Macro Index Spread Trading Strategy – Macroeconomic Trading
Last Updated on May 4, 2023
Most retail investors focus on companies’ fundamentals or valuations when deciding where to invest. But another important aspect to consider is in what context these companies operate: Is the economy growing or in a recession? What is the unemployment rate? Is inflation high? This is where macroeconomics enter.
Macroeconomic trading is one of the most difficult and challenging market trade methods. It involves going long or short on different assets based on informed notions about various countries’ macroeconomic and geopolitical developments. These strategies are mostly used by hedge funds and mutual funds, but retail investors can embrace them too.
In this article, we will look at what a macro index spread trading strategy is, who are the most famous macro investors, and explain the macro spread index.
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What is macro investing?
Macro investing consists of developing a strategy based on a country’s economic indicators and political views (geopolitics). This type of portfolio usually includes long and short positions in equity indices, currencies, commodities, and fixed income.
For example, suppose a hedge fund manager believes that the US is heading into a recession because, for example, the yield curve is inverted or the ISM manufacturing index is contracting. In that case, he might short the S&P 500 or go long safe assets such as Treasuries or gold.
However, macro models consider much more indicators than just the two mentioned above. They typically project different economic scenarios, make large-scale predictions about a specific country, or try to identify geopolitical trends.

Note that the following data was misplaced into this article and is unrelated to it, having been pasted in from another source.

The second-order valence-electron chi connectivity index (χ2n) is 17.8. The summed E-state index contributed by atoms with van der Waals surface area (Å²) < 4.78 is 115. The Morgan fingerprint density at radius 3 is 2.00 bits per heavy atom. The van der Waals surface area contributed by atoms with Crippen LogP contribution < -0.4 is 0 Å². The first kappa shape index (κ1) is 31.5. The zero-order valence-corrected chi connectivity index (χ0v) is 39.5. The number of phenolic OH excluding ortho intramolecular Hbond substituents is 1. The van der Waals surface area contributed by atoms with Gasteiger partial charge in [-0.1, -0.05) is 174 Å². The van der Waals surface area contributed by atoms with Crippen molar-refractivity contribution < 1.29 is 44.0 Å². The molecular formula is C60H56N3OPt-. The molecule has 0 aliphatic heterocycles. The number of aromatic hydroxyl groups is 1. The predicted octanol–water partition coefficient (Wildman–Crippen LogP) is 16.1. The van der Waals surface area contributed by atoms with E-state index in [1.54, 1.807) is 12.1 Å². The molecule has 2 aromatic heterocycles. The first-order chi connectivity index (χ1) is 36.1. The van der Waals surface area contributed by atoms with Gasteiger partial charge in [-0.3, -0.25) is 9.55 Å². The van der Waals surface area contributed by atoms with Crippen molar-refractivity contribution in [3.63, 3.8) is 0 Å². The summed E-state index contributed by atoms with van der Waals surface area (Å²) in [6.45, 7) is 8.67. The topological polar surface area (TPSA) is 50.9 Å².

One very famous macro investing strategy is a currency carry trade. Currency carry is when you borrow a currency from a country with low interest rates and convert it to another currency of a country with high interest rates, attempting to capture the difference between interest rates. The primary risk is the change in the exchange rate.
Famous macro investors
George Soros is probably the most known macro investor. He became famous after he gained $1 billion in a single day in 1992 by short-selling the British Pound. Although he is very well-informed, he admitted that his instinct plays a significant role in his investment decisions.
Another famous macro trader is Ray Dalio. He is the founder of Bridgewater Associates, the largest hedge fund in the world. Although the fund is multi-strategy, macro investing is a big part. Dalio recently released a book called “The Principles for dealing with The changing world order” where he explores countries’ economic cycles. Another of his best sellers is “The Principles for Dealing Big Debt Crisis”.
What is the Macro Spread Index?
The Macro Spread Index is a macroeconomic model that tries to predict future stock market returns based on macro indicators. The index shows the spread between the bear market probability model and the macro index model. Each model combines different economic indicators to give a read on the economy.
For example, the bear market probability model comprises five indicators: unemployment rate, ISM manufacturing index, yield curve, inflation rate, and the PE ratio of the S&P 500.
- The Relationship Between Unemployment and Stock Market Returns Explained
- ISM Manufacturing Index PMI – backtest
The higher the macro spread index is, the higher the odds of a significant decline in the stock market, usually combined with poor or deteriorating macro conditions.
However, it is essential to highlight that the model speaks to the odds more than the timing. The model says that macro conditions are worsening, and the stock market may be on the verge of a crash.
However, when this happens or if it happens is not certain. Timing the market is always the most challenging part. As we can see, the model did warn us about some bear markets in the past:
Macro Spread Index – Conclusion
To sum up, macro investing is hard, but it shouldn’t be dismissed (?). Developing a simple model like the macro spread index can help retail investors identify whether future market returns will be positive or negative. Moreover, it can help avoid huge losses by being more conservative when deteriorating macro conditions.